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Unexpected Visit from a Raven
Fireworks: the way my heart beats—a few eruptions,
but then silently dissipates— it’s just a simple stated fact.
So many dreams shut down by the murmured word, “No.”
Nothing about death or funerals is quiet, or pretty,
because the one adorned with black
walking down the aisle with black roses awaits the sight of the corpse
she once laughed with, painted with, and played rock with.
His coffin lay upon the Summer grass of June,
with purple lilies hugging the wooden box,
that would be soon soaked with the minerals of the Earth,
and ants will eat away his flesh.
His perfectly sculpted body would be taken
by the power of nature and her creatures,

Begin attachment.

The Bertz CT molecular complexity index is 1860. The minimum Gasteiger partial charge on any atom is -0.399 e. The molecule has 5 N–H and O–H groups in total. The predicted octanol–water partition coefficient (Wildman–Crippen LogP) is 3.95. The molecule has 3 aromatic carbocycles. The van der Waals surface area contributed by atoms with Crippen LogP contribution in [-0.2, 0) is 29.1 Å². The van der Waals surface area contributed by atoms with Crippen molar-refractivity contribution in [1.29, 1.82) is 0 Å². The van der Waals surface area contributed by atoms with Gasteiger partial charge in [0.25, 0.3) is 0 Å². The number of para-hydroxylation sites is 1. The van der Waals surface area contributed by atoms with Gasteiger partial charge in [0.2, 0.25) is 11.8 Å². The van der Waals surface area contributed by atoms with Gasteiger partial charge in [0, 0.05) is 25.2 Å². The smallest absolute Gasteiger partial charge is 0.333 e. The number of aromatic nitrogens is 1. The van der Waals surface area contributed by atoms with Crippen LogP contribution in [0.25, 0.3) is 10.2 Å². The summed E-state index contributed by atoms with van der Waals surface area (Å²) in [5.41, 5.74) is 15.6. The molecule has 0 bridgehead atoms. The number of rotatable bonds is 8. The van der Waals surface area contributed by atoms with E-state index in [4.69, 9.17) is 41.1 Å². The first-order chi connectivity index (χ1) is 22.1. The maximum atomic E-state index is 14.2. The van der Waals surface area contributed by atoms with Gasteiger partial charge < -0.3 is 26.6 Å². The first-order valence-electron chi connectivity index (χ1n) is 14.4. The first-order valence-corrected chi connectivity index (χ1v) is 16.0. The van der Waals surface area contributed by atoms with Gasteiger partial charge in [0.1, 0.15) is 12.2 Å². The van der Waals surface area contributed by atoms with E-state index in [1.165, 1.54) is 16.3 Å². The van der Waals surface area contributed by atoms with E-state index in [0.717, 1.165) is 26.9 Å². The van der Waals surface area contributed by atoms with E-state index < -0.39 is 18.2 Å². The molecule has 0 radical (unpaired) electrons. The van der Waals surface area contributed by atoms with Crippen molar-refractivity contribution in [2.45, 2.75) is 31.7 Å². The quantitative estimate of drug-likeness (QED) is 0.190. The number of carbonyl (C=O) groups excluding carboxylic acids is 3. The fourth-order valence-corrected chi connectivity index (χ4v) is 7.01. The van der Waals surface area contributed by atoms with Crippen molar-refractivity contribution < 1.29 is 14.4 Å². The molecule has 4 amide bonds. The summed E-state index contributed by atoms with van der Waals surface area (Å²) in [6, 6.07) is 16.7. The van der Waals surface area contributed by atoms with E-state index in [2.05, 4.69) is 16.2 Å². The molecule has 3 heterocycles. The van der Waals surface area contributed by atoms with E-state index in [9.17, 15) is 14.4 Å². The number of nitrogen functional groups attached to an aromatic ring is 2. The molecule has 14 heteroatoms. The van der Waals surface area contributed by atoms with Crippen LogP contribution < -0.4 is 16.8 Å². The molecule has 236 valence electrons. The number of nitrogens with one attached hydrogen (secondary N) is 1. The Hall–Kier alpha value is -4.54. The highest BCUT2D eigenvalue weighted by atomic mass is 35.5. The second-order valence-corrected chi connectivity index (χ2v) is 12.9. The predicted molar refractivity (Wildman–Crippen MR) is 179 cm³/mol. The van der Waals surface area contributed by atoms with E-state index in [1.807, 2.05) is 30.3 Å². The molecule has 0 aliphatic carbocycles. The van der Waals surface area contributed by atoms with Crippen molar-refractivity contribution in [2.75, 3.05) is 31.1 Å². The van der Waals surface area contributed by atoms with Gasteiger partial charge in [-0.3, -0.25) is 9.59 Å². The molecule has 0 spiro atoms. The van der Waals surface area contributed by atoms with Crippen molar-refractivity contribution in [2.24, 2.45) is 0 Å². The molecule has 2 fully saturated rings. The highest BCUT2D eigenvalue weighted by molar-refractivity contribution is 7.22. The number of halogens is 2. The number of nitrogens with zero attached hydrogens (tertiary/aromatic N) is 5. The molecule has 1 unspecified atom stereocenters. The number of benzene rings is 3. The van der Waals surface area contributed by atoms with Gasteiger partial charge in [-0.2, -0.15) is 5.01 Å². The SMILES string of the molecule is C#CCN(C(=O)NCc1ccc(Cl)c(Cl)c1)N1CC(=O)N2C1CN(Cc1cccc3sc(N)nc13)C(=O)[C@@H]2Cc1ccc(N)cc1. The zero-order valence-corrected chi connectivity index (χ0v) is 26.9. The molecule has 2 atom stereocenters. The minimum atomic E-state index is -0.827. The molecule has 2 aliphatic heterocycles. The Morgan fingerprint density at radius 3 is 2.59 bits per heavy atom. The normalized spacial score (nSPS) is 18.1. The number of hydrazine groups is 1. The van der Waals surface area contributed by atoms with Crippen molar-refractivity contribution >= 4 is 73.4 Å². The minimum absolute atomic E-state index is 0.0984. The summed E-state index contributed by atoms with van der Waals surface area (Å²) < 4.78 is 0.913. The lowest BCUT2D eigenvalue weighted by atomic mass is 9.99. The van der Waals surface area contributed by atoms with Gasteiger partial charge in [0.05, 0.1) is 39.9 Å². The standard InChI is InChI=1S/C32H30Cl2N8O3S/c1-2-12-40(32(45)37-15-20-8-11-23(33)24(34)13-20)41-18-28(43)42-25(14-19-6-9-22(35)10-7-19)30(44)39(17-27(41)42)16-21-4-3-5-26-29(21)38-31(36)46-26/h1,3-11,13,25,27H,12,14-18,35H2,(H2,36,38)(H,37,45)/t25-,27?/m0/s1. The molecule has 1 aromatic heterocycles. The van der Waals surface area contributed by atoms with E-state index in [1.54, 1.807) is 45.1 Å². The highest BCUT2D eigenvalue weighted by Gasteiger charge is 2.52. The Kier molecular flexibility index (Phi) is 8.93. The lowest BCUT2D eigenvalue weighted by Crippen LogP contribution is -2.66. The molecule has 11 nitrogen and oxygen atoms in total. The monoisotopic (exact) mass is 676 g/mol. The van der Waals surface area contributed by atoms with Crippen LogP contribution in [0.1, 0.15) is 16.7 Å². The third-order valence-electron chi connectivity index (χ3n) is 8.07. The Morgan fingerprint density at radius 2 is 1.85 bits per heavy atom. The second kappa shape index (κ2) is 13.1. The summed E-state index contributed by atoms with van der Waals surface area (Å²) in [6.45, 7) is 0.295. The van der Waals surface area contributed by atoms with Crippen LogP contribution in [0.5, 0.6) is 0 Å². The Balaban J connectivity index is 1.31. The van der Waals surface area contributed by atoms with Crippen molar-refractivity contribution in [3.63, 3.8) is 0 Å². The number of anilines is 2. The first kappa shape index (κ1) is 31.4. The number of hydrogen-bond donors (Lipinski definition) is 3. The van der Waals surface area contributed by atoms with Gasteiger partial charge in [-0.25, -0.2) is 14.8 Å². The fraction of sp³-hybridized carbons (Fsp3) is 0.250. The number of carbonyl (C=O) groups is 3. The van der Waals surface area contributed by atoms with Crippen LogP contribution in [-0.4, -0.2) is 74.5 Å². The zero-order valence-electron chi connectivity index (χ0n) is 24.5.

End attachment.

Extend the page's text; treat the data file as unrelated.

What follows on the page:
leaving a skeleton that will never show the person he was.
His skeleton hands will never show that he was an Artist;
an Artist of not just art but music as well.
His boned fingers will never show
such dexterity how he held a brush,
or how he strummed on a guitar.
The bones of his Roman face
won't ever show what gold eyes
were held in his eye sockets,
or what sandy blond hair sat upon his head,
which made cupid double over in pain.
It was now silent; the funeral had finally begun.
The invisible hand had only covered the mouths of the onlookers,
and muted every bird.
It did nothing about the beating of my heart
or the painful sobs behind my dry eyes
as they saw the top of the corpse's head.
One more step.
My sight became engrossed with the corpse.
They dolled him in a black tux with a silver and purple tie.
I knew what were hid behind the sleeves of his tux: his flesh,
and behind that was not blood,
but embalming fluid; his skin
nearly translucent with the absence of blood.
The corpse in the coffin was not him.
and the loud whispers of incompetent liars
passed on that his death was a suicide.
But I differed. Not my Starling, because
encroaches at an exponential rate
over a once mended glass splintered heart.